Saying 'I do' 16,000 km from home

By Chloe Johnson

Bride Tamila Efendieva, 27, chose the mountains above Queenstown to say 'I do' to her fiance Gleb Tumasyev, 39. Photo / Alpine Image Co
Bride Tamila Efendieva, 27, chose the mountains above Queenstown to say 'I do' to her fiance Gleb Tumasyev, 39. Photo / Alpine Image Co

For Russian bride Tamila Efendieva the "something new" on her wedding day is the country.

Efendieva, 27, and her groom Gleb Tumasyev, 39, escaped the rat race of Moscow this month to exchange vows on an isolated mountain in Queenstown.

They are one of at least 2000 foreign couples expected to tie the knot at "destination weddings" in New Zealand this year.

Figures obtained through Statistics New Zealand reveal continued growth in visitors who register their marriages with the Department of Internal Affairs.

More than 10,300 foreign couples married in New Zealand in the past five years compared to just 3900 during a five-year period in the 1980s.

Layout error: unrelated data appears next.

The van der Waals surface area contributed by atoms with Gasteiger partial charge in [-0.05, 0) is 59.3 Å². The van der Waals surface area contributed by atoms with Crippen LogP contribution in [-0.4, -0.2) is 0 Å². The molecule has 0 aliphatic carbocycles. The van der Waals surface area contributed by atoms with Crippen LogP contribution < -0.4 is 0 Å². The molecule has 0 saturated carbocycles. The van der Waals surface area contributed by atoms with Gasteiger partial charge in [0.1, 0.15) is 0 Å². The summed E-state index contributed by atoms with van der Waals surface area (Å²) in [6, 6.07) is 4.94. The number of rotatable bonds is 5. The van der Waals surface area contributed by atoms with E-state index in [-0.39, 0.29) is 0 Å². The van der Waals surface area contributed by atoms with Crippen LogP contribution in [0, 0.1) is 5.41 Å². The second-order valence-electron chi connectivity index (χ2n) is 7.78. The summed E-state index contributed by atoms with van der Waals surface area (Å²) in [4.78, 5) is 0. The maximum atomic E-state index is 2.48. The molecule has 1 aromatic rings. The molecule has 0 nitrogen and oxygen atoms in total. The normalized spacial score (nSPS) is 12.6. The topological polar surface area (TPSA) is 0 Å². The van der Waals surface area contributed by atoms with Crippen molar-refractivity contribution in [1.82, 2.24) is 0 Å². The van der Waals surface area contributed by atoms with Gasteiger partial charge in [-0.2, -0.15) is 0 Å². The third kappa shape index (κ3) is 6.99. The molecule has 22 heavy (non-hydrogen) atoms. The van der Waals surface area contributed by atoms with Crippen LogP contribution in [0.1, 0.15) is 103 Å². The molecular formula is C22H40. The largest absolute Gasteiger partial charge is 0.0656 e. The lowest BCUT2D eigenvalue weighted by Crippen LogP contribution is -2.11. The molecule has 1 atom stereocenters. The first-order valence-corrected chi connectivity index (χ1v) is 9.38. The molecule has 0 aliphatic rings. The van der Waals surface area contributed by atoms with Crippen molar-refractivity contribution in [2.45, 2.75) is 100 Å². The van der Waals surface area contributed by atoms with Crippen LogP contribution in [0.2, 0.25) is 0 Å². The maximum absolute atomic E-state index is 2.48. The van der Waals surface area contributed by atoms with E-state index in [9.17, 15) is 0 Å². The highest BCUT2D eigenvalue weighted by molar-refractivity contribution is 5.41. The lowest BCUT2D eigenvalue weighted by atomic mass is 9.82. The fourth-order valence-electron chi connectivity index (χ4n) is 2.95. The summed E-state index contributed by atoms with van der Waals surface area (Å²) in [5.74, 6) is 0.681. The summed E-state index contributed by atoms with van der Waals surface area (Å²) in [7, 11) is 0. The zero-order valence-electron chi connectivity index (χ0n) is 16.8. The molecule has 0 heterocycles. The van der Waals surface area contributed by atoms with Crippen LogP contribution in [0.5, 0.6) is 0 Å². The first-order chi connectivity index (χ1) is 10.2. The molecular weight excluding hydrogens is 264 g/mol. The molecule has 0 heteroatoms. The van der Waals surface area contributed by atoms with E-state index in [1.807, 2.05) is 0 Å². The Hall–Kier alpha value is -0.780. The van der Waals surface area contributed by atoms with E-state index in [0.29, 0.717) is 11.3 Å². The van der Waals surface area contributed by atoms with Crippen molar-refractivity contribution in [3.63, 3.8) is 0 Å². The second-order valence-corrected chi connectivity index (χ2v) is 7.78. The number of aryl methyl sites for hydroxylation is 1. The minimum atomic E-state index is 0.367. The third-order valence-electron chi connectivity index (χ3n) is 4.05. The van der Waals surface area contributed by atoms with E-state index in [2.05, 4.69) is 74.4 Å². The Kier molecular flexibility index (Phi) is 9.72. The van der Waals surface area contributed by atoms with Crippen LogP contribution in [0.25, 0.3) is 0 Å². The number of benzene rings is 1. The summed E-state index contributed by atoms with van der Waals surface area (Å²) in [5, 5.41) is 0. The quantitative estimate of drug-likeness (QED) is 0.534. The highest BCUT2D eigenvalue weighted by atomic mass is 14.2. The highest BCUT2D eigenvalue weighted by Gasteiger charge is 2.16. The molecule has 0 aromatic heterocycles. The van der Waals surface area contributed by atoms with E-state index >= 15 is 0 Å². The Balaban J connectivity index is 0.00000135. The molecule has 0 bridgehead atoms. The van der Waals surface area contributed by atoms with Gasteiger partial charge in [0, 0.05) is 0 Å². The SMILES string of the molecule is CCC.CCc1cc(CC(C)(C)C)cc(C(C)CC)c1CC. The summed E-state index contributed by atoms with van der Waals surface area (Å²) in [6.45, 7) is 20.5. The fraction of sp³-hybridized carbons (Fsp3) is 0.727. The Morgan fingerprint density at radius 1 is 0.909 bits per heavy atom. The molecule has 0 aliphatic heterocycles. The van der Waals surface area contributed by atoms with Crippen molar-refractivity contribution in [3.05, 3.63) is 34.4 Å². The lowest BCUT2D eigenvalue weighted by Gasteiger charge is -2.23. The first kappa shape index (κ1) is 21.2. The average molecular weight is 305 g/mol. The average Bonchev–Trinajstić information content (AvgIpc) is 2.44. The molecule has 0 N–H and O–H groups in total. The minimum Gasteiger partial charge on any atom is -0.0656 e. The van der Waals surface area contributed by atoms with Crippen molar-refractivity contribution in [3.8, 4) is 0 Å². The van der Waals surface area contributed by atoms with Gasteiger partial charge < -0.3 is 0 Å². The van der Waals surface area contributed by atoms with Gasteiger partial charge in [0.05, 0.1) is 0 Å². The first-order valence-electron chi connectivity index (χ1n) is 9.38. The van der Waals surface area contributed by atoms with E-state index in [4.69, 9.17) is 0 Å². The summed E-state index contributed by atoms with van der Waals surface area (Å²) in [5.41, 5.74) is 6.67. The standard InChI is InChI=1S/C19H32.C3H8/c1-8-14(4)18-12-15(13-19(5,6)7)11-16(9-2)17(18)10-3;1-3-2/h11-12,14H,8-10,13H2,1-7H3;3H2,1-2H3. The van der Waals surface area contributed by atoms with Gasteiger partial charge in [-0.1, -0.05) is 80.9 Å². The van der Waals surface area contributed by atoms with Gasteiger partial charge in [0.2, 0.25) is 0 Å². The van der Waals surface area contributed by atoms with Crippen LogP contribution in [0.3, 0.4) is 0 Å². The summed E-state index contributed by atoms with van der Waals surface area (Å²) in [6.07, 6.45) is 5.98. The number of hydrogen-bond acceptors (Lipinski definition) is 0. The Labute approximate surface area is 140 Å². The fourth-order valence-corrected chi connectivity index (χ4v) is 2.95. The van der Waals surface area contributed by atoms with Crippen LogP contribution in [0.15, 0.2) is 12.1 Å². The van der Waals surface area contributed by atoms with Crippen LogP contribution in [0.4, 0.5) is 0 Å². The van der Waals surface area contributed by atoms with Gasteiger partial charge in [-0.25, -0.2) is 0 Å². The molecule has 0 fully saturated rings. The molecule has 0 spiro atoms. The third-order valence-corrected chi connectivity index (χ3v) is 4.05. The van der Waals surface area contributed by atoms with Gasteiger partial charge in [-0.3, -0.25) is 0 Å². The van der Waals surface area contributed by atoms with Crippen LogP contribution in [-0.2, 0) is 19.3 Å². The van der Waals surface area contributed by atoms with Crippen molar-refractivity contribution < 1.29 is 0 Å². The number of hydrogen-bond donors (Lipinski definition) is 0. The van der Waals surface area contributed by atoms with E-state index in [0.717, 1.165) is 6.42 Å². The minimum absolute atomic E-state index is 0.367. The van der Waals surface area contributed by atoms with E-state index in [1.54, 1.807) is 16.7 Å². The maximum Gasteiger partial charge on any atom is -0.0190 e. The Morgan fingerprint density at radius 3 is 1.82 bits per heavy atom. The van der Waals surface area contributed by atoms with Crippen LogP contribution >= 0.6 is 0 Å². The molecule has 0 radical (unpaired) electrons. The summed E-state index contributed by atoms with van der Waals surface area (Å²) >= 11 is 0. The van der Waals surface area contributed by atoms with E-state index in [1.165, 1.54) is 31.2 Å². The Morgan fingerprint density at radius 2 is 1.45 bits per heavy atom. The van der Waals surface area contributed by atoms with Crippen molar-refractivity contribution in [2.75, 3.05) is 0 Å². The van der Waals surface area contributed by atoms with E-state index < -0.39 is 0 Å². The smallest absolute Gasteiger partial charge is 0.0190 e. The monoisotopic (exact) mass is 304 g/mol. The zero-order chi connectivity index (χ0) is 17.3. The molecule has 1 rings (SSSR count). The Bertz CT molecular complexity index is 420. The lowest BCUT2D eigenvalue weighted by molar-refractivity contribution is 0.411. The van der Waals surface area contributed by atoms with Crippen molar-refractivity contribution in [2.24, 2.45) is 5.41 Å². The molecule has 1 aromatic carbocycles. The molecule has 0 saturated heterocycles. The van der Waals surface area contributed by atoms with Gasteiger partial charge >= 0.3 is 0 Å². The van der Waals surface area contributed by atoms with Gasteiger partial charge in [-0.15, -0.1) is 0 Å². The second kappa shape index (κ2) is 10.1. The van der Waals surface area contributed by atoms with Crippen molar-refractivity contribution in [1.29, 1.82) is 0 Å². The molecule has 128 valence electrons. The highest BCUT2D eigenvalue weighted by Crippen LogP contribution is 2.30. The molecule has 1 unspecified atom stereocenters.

Efendieva, a freelance journalist, said she never wanted a large traditional Russian wedding.

"For me, the wedding day is something magical and intimate only for two people, it's not for everybody," Efendieva said.

"Unfortunately our families were not with us but they also understood and supported us. We will arrange an intimate party for them in Moscow."

They chose New Zealand on a random click of the mouse.

A Google search of "romantic wedding destinations" pointed to Queenstown and they hired Minetta Hope, owner of The Wedding Company, who arranged their travel-themed day.

Efendieva said they turned their wedding into a movie and acted out the milestones of their two-year relationship.

It began with a tango dance and finished with a helicopter ride to Coronet Peak.

"The tango symbolises our meeting and our growing passion, and the second part of the film is devoted to our parents and relatives."

Hope said destination weddings were popular with foreigners because of the idyllic scenery and a simple registration process.

"You can arrive, go to the local court house, do the final part of the process and be married that same day.

"A lot of other countries have a minimum time that you have to be in the country before you get married," Hope said.

She said the most common nationalities were Australians, British and Americans.

- Herald on Sunday

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